Pauline W. Chen, M.D. and writer for the New York Times wonders if doctors can learn to be more empathic with their patients. Research has shown that greater physician empathy conveys benefits far beyond the exam room… leading to better patient outcomes, more satisfied patients and fewer medical errors.  Over the last decade studies have suggested that empathic observers have brain activity, heart rate and skin electrical conductance that mirror those of the person going through the emotional experience.

Dr. Helen Riess, Director of the Empathy and Relational Studies Program in the department of psychiatry at Massachusetts General Hospital has created a series of “training modules” for doctors.  The program is designed to teach doctors methods for recognizing key nonverbal cues and facial expressions in patients, as well as strategies for dealing with their responses to emotional situations.  According to Dr. Riess, “People tend to believe that you are either born with empathy or not.  But empathy can be taught, and you can improve.”  Doctors who completed the course interrupted their patients less, maintained better eye contact, and were able to stay calmer in situations where patients became frustrated, mad or upset.  “We have the neurophysiology data that validates and helps move medicine back to a real balance between science and the art” said Dr. Riess.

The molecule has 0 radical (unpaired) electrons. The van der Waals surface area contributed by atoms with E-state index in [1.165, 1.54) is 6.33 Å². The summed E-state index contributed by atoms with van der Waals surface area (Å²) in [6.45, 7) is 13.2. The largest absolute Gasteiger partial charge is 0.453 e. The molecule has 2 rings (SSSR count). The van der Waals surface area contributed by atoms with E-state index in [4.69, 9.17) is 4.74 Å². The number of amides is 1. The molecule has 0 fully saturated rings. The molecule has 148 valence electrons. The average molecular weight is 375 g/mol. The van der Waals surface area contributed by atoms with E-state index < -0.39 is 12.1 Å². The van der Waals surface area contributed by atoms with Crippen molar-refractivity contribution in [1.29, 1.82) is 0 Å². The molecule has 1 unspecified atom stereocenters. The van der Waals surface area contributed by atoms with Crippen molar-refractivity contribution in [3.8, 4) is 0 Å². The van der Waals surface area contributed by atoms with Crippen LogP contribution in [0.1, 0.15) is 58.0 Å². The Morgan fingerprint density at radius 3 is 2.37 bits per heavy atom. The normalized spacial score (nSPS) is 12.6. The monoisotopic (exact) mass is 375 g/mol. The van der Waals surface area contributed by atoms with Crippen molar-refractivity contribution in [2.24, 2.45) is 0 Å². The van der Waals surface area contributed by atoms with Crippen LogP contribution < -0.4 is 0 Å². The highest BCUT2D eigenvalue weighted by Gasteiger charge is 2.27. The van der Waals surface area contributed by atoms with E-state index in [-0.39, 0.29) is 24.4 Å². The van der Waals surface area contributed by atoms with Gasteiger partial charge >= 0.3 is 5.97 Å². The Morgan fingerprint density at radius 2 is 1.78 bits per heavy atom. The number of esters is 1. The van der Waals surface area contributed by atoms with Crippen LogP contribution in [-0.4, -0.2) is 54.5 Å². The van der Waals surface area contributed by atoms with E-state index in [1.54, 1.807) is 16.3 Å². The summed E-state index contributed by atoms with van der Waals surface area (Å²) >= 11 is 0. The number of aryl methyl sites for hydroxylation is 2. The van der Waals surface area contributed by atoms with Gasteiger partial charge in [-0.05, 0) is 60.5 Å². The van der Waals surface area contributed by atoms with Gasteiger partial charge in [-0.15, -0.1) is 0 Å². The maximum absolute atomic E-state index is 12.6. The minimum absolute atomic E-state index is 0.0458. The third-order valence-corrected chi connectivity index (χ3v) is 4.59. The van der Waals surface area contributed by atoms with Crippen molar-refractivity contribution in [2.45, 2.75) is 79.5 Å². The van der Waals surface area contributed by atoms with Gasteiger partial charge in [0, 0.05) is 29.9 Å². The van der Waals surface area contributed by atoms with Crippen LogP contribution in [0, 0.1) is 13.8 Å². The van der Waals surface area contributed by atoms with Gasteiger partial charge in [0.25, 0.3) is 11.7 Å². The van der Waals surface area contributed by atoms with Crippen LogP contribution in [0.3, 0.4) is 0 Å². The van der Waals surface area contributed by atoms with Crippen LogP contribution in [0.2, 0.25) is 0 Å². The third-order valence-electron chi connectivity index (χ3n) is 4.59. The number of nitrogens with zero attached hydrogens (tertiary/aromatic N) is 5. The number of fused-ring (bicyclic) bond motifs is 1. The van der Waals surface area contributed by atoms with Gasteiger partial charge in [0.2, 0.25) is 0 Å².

After doing research for the New York Times article, Dr. Chen tried out some of the training methods to see how these newly acquired skills could help her in her practice.  She found it challenging initially, trying to integrate the additional information when her mind was already thinking through possible diagnoses, and treatment plans.  Eventually though…. “It became fun, a return to the kind of focused one-on-one interactions that drew me to medicine in the first place.”  She knew the training made a difference in her communication skills when a patient said “Thanks doc, I have never felt so listened to before.”    New York Times   6-21-12

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